December 18, 2000
When Riva Mandelbaum, a researcher for mega-movie-maker Warner Bros., producer of the award-winning “The West Wing,,” needed information for a series on American soldiers in Germany during the 1950s and ‘60s, she called Dr. Dewey Browder, professor of history and chair of the department of history and philosophy at Austin Peay State University.
“I gave her a reading list that should help make their production more authentic,” Browder says. A call from Hollywood means far less to Browder than his participation in an international conference held Nov. 9-11 at the University of Heidelberg in Germany.
With all expenses paid by the host university and the German Historical Institute in Washington, D.C., Browder attended to comment on one of the panels, “Problems of Interaction: The German Population and the U.S. Military.” Browder is well qualified to discuss this topic based on his years of experience in Germany and his scholarly work.
He is the author of “Americans in Post-World War II Germany: Teachers, Tinkers, Neighbors and Nuisances,” a book published in 1998 by The Edwin Mellen Press.
The unique topic, which captured Browder's attention long before many others saw its worth, was the subject of his 1987 doctoral dissertation. Prior to 1987, the focus was on “the grand scale,” as Browder calls it, such as U.S leadership in NATO.
In contrast, Browder put the era under a microscope and discovered that, although such grand subjects as NATO, the two German states and the Warsaw Pact were treated during the Cold War, “grassroots” activities, with significant socioeconomic ramifications, also occurred.
American influences had become integrated into the societal fabric of Germany. Many Germans worked for Americans; American soldiers and their families spent money for rent, food, clothing and entertainment. Americans and Germans fell in love and married.
Browder says, “The American military pumped more money into the German economy than the Marshall Plan.” The impact of the GIs' presence in Germany was not realized fully until soldiers were brought home after the fall of the Berlin Wall.
“With the end of the Cold War, U.S. Army units got smaller and many came home. Their absence was noted quickly,” Browder said. “While there always had been both a positive and a negative side to the GIs' presence, the positive memories seem to have prevailed in the public memory. Scholars now are sorting it out.”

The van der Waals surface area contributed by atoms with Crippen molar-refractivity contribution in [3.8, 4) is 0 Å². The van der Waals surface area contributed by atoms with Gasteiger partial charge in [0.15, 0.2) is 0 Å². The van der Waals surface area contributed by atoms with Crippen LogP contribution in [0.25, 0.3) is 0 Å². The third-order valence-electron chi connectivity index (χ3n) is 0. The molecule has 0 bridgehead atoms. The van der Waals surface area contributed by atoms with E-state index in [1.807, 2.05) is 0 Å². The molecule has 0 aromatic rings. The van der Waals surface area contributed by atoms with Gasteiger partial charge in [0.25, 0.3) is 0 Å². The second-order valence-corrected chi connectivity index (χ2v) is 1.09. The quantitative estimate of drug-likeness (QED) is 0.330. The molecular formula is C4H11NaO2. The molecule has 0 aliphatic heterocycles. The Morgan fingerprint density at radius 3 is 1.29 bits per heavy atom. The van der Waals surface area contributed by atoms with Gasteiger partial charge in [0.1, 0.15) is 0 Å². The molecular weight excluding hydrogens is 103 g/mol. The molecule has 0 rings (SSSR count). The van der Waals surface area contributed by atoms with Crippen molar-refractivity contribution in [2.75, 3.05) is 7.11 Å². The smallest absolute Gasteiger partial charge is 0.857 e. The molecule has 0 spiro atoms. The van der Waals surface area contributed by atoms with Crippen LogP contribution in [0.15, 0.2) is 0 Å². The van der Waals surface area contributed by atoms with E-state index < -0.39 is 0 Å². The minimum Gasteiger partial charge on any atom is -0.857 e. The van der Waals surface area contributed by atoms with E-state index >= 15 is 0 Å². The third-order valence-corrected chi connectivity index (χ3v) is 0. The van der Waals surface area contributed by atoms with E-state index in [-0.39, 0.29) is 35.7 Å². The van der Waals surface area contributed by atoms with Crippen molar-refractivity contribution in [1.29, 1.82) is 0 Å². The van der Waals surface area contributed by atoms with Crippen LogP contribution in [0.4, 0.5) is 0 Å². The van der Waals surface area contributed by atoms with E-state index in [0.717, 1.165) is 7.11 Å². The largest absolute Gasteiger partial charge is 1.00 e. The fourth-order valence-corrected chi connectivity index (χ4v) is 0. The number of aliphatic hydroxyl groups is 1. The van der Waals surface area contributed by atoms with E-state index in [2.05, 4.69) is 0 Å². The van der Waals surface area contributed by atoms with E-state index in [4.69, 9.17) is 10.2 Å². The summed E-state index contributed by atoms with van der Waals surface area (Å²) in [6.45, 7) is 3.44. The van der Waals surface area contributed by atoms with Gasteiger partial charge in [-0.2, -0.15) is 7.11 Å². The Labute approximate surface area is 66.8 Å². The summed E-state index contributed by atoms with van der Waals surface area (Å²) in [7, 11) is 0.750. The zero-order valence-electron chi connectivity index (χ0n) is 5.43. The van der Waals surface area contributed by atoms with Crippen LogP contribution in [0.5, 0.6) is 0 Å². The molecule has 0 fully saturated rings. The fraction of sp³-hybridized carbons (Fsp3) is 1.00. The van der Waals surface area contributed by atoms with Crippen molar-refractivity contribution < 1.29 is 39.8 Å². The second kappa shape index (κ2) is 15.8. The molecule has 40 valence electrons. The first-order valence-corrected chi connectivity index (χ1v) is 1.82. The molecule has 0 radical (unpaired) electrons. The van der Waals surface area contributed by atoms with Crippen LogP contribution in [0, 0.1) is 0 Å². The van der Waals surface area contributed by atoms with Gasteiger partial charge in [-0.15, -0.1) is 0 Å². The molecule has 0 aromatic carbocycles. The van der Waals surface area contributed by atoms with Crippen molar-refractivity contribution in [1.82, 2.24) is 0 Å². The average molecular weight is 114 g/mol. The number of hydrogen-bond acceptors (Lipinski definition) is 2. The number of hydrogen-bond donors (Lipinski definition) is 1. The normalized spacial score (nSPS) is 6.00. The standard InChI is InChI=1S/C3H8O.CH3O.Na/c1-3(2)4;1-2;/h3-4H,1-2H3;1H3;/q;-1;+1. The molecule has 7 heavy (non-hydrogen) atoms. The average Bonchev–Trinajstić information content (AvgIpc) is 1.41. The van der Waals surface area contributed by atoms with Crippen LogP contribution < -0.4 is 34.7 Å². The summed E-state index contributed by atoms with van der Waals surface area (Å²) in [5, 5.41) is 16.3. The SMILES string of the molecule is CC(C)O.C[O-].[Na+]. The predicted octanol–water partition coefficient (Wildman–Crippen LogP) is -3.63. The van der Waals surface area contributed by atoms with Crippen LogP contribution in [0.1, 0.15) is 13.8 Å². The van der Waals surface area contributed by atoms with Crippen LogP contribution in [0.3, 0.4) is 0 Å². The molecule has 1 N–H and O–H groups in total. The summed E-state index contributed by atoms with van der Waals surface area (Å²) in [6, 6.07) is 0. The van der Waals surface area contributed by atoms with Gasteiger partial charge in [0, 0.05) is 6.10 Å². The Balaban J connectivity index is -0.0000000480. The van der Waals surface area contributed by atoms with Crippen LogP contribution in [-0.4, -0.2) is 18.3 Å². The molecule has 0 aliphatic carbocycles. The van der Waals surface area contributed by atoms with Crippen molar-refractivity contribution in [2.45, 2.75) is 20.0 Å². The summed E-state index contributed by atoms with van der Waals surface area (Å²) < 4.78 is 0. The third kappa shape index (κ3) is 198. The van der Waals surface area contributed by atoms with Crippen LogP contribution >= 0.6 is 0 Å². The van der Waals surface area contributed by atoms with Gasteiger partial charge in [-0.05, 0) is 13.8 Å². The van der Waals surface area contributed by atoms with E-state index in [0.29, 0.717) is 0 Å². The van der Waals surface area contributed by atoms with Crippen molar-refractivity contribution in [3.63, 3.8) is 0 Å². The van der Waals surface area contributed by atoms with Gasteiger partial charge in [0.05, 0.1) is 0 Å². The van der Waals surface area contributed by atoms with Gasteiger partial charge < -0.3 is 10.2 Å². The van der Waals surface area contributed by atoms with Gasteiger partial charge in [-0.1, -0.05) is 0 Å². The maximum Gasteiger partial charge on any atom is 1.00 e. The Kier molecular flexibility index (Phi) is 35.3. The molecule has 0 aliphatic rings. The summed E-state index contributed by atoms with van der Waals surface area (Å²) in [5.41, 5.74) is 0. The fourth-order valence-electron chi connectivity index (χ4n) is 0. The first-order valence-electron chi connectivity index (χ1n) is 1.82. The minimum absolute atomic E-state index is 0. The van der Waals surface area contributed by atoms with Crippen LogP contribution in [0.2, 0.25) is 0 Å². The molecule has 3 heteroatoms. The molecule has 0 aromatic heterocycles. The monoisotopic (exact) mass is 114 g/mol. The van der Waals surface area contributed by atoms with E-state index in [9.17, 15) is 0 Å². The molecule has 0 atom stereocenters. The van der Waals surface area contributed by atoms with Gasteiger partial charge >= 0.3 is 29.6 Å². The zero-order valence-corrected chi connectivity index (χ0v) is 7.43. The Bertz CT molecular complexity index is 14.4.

In 1995, a three-day symposium was convened in Ramstein, Germany, to discuss this suddenly interesting historical phenomenon. In concert with the symposium, a book was written to celebrate 50 years of Americans in Germany. Browder, as one of the first historians to realize the significance of grassroots events in post-WWII Germany, was invited to write the lead chapter of the book and present a paper at the symposium.
The November 2000 conference was a big step toward recognizing the nationwide significance of this “cultural transfer” process. “Recently, social history has been getting more attention,” Browder says, “and our symposium in Heidelberg covered a wide array of topics from barroom brawls to German-American Friendship Clubs.”
The previous month at the German Studies Association meeting in Houston, two panels discussed the American military experience in Germany. Months earlier, Browder had been charged with assembling the panels. He was a bit apprehensive about whether or not he would find enough historians interested in the topic.
“I surfaced the idea on the Internet,” Browder says, “and was flooded by responses from professors who traced their interests in Germany back to their military service there. They were eager to discuss their experiences as a ‘seedbed of scholarship.'”
In part, the Heidelberg proceedings sprung from this“seedbed.” Approximately 25 people participated in the conference, including such preeminent scholars as Dr. Guenter Bischof, professor of history and executive director of Center Austria at the University of New Orleans, Dr. Detlef Junker, professor of American history at the University of Heidelberg and former director of the German Historical Institute, and Gen. Montgomery Meiggs, commander-in-chief of the U.S. Army in Europe. (See sidebar article)
Bischof, who was responsible for monitoring the entire symposium, delivered closing comments, which provided participants with ideas for continued, focused research. According to Bischof, Browder was “a central character” at the Heidelberg conference.
“As both a leading scholar on the U. S. military presence in postwar Germany and a former high officer in the U.S. Army in Germany, Professor Browder combined the best of both worlds of scholar and practitioner,” Bischof says.
“In the field of studies of American GIs abroad, he is considered one of the chief authorities.”